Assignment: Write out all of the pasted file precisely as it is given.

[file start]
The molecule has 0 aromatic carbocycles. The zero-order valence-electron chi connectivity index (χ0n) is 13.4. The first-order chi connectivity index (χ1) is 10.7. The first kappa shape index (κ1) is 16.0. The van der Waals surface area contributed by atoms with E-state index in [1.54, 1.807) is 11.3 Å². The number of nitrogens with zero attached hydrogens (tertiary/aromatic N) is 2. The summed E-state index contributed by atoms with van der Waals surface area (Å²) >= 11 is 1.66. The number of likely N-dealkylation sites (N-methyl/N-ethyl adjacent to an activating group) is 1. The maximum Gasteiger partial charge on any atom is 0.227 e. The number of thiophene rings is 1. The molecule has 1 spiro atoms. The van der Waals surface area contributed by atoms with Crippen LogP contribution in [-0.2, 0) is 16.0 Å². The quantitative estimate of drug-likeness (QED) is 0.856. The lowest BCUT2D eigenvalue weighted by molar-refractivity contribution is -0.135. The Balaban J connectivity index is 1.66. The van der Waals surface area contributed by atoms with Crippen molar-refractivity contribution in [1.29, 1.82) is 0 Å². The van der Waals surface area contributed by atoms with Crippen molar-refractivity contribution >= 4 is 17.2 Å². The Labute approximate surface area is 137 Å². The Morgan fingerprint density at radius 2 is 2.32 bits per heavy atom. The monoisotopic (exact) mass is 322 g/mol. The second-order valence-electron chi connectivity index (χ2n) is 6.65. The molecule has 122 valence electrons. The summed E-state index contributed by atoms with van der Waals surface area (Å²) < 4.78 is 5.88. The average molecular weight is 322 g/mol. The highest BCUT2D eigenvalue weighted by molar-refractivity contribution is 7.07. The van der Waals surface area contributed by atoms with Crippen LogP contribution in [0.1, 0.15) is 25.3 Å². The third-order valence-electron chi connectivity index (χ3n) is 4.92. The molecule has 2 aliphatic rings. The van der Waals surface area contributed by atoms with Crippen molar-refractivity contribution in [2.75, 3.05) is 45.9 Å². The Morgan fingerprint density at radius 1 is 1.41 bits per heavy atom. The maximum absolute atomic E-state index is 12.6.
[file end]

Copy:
The molecule has 0 aromatic carbocycles. The zero-order valence-electron chi connectivity index (χ0n) is 13.4. The first-order chi connectivity index (χ1) is 10.7. The first kappa shape index (κ1) is 16.0. The van der Waals surface area contributed by atoms with E-state index in [1.54, 1.807) is 11.3 Å². The number of nitrogens with zero attached hydrogens (tertiary/aromatic N) is 2. The summed E-state index contributed by atoms with van der Waals surface area (Å²) >= 11 is 1.66. The number of likely N-dealkylation sites (N-methyl/N-ethyl adjacent to an activating group) is 1. The maximum Gasteiger partial charge on any atom is 0.227 e. The number of thiophene rings is 1. The molecule has 1 spiro atoms. The van der Waals surface area contributed by atoms with Crippen LogP contribution in [-0.2, 0) is 16.0 Å². The quantitative estimate of drug-likeness (QED) is 0.856. The lowest BCUT2D eigenvalue weighted by molar-refractivity contribution is -0.135. The Balaban J connectivity index is 1.66. The van der Waals surface area contributed by atoms with Crippen molar-refractivity contribution in [1.29, 1.82) is 0 Å². The van der Waals surface area contributed by atoms with Crippen molar-refractivity contribution >= 4 is 17.2 Å². The Labute approximate surface area is 137 Å². The Morgan fingerprint density at radius 2 is 2.32 bits per heavy atom. The monoisotopic (exact) mass is 322 g/mol. The second-order valence-electron chi connectivity index (χ2n) is 6.65. The molecule has 122 valence electrons. The summed E-state index contributed by atoms with van der Waals surface area (Å²) < 4.78 is 5.88. The average molecular weight is 322 g/mol. The highest BCUT2D eigenvalue weighted by molar-refractivity contribution is 7.07. The van der Waals surface area contributed by atoms with Crippen LogP contribution in [0.1, 0.15) is 25.3 Å². The third-order valence-electron chi connectivity index (χ3n) is 4.92. The molecule has 2 aliphatic rings. The van der Waals surface area contributed by atoms with Crippen molar-refractivity contribution in [2.75, 3.05) is 45.9 Å². The Morgan fingerprint density at radius 1 is 1.41 bits per heavy atom. The maximum absolute atomic E-state index is 12.6.